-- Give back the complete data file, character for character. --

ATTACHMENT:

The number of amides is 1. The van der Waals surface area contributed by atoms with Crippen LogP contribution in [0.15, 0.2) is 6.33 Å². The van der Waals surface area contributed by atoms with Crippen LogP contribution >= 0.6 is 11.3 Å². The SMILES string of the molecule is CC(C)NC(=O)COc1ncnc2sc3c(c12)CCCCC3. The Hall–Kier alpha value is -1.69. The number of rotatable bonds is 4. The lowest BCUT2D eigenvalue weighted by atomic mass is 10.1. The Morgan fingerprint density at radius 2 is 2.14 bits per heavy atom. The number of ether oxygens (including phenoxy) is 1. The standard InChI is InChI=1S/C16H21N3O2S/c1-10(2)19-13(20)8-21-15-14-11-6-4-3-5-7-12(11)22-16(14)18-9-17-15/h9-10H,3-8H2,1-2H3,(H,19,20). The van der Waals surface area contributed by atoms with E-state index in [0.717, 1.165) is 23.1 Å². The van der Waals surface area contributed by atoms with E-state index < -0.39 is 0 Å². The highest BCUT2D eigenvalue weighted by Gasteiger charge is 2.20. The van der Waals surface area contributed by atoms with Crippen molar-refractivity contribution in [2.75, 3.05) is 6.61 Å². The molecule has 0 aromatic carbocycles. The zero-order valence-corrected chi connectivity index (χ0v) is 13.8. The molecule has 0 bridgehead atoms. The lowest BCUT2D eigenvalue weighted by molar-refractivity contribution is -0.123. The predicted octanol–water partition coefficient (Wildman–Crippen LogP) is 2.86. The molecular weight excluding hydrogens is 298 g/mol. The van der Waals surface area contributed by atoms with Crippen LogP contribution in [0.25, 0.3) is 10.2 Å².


The number of amides is 1. The van der Waals surface area contributed by atoms with Crippen LogP contribution in [0.15, 0.2) is 6.33 Å². The van der Waals surface area contributed by atoms with Crippen LogP contribution >= 0.6 is 11.3 Å². The SMILES string of the molecule is CC(C)NC(=O)COc1ncnc2sc3c(c12)CCCCC3. The Hall–Kier alpha value is -1.69. The number of rotatable bonds is 4. The lowest BCUT2D eigenvalue weighted by atomic mass is 10.1. The Morgan fingerprint density at radius 2 is 2.14 bits per heavy atom. The number of ether oxygens (including phenoxy) is 1. The standard InChI is InChI=1S/C16H21N3O2S/c1-10(2)19-13(20)8-21-15-14-11-6-4-3-5-7-12(11)22-16(14)18-9-17-15/h9-10H,3-8H2,1-2H3,(H,19,20). The van der Waals surface area contributed by atoms with E-state index in [0.717, 1.165) is 23.1 Å². The van der Waals surface area contributed by atoms with E-state index < -0.39 is 0 Å². The highest BCUT2D eigenvalue weighted by Gasteiger charge is 2.20. The van der Waals surface area contributed by atoms with Crippen molar-refractivity contribution in [2.75, 3.05) is 6.61 Å². The molecule has 0 aromatic carbocycles. The zero-order valence-corrected chi connectivity index (χ0v) is 13.8. The molecule has 0 bridgehead atoms. The lowest BCUT2D eigenvalue weighted by molar-refractivity contribution is -0.123. The predicted octanol–water partition coefficient (Wildman–Crippen LogP) is 2.86. The molecular weight excluding hydrogens is 298 g/mol. The van der Waals surface area contributed by atoms with Crippen LogP contribution in [0.25, 0.3) is 10.2 Å².